LOCEA Hears Updates from HEPC, CTC programs

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The Legislative Oversight Commission on Education Accountability heard reports from the West Virginia Council for Community and Technical College Education and the Higher Education Policy Commission in Monday morning’s interim meeting.

Sarah Tucker, chancellor of the West Virginia Council for Community and Technical College Education, informed committee members on a $4 million grant from the U.S. Department of Labor for the Apprenticeships in Motion program.

Tucker said the council partners with 17 employers and helps students prepare for careers by providing them with on-the-job training through apprenticeships.

Elizabeth Manuel, director of student services with the HEPC, presented an overview on the GEAR Up program.

GEAR UP – Gaining Early Awareness and Readiness for Undergraduate Programs — is a federally funded program in 10 counties that helps students on their journey to earn college degrees, certificates or high school diplomas. These 10 counties are Boone, Fayette, Mason, Mercer, Mingo, Nicholas, Summers, Webster, Wirt, and Wyoming.

The program, which is managed by the HEPC, began in 2014 and works in seven-year cylces with the most recent grant concluding in 2021. Manuel told the committee that since the program was established, more than 10,000 students have been served. In the 2018-2019 school year, more than 3,900 have received direct GEAR Up services.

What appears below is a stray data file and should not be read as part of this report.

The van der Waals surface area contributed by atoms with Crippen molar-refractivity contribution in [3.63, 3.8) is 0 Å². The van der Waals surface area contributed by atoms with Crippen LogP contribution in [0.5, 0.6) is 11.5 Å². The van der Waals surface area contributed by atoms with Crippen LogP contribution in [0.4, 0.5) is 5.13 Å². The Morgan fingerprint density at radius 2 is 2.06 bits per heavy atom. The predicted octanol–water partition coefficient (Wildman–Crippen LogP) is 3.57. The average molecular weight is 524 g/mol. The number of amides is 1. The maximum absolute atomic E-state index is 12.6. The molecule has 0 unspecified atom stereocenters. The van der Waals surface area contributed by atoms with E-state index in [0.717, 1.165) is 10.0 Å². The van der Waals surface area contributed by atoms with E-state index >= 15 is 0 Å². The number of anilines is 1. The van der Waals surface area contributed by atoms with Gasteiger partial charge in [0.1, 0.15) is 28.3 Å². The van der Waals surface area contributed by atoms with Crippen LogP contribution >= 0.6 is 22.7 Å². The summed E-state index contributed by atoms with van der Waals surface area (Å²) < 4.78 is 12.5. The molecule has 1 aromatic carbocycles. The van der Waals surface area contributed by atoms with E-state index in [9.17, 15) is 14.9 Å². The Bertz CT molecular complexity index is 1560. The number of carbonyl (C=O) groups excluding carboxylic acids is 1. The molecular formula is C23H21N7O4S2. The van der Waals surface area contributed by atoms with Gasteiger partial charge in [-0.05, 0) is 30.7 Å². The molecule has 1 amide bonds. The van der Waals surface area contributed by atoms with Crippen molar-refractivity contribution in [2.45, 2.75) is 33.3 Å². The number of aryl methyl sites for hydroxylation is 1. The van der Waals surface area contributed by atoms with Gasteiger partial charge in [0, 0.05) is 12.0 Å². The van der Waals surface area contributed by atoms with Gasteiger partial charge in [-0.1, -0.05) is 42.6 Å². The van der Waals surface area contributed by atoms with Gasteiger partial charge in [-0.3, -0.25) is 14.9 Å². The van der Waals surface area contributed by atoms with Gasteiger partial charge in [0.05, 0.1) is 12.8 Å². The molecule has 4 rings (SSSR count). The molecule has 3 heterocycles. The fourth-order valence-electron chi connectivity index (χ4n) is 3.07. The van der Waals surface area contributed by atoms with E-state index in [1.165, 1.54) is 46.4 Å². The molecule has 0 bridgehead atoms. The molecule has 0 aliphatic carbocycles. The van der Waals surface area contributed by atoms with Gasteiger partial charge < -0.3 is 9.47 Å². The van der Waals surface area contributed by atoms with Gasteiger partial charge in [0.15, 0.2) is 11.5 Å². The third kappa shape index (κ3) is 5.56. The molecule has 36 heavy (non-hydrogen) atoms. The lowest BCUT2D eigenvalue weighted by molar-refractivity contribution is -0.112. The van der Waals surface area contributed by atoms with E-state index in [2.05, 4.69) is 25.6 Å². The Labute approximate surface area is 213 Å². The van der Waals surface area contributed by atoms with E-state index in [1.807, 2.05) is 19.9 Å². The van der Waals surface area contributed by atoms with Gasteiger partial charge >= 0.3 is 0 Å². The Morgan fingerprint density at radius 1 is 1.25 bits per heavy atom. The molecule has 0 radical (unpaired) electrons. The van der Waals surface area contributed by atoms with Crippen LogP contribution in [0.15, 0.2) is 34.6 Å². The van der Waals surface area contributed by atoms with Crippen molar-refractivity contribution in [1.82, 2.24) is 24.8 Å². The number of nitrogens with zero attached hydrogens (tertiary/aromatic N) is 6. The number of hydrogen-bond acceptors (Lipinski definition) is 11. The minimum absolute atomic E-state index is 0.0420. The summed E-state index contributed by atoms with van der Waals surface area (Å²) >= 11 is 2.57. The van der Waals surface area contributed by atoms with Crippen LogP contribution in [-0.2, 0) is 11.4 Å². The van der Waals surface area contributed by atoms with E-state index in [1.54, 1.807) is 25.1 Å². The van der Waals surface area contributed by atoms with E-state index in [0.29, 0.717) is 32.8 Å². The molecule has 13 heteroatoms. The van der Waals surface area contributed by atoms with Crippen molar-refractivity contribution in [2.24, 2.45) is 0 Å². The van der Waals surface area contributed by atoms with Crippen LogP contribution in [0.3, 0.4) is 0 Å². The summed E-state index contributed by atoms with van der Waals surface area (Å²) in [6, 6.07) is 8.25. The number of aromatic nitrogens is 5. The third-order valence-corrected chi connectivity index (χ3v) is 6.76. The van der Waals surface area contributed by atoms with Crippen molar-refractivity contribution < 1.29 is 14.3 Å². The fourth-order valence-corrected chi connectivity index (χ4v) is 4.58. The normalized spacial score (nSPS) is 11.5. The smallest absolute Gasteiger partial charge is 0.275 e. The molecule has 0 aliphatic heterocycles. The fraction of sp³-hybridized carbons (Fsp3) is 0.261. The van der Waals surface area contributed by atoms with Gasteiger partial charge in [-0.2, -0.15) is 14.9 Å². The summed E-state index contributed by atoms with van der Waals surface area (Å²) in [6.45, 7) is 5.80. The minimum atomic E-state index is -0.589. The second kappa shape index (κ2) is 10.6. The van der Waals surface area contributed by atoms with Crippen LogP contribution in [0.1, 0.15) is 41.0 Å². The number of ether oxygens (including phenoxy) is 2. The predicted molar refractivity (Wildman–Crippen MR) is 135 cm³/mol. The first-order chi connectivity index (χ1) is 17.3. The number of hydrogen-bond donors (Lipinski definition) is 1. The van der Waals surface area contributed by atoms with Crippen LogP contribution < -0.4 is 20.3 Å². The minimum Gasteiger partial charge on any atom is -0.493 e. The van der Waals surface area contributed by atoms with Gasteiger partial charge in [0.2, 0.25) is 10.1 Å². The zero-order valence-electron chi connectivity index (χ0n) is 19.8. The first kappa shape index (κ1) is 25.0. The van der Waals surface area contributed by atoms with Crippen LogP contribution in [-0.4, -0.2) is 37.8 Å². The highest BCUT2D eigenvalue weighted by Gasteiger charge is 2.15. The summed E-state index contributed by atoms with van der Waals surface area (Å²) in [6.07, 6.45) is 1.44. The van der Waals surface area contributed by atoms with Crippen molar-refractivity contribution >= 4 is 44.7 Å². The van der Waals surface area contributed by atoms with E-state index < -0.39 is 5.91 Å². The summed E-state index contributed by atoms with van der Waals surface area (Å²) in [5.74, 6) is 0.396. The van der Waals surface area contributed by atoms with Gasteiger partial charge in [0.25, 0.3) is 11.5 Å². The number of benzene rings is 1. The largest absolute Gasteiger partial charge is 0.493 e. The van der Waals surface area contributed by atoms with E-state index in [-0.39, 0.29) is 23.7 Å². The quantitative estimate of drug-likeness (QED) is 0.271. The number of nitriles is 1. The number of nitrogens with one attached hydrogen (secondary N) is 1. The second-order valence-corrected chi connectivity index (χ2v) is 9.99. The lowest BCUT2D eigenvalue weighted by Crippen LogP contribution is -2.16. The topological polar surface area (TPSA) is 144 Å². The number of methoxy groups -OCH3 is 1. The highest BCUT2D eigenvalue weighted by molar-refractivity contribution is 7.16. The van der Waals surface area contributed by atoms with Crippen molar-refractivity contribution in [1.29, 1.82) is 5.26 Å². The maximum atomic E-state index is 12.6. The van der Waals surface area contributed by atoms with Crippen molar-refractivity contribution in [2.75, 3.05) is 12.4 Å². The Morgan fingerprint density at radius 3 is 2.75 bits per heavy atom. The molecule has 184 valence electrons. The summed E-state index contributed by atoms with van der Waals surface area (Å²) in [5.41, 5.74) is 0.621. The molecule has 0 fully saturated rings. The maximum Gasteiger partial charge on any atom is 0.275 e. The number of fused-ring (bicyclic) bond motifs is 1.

Manuel said outside evaluations showed students in the program had an increased knowledge of financial aid, an increase in the percentage of students who correctly estimated the cost of a four-year or two-year degree. Evaluations on the program also showed 89 percent of cohort students and 80 percent of priority students planned to continue their education beyond high school. Students who did not plan on continuing education cited cost as the biggest reason why.

Manuel said cohort students who experienced food insecurity—which made up 11 percent of the overall cohort student population but evaluators believed could be higher – were less likely to be able to pay for college. Manuel said 41 percent said they thought they could afford to attend college compared to 65 percent of those who did not experience food insecurity.

The committee also heard from Chris Treadway, senior director of research and policy with the HEPC. Treadway updated lawmakers on data collection and reporting. Treadway went over several metrics including higher education at a glance, financial aid, and workforce outcomes—which can be found through the data and publication section of the HEPC’s website.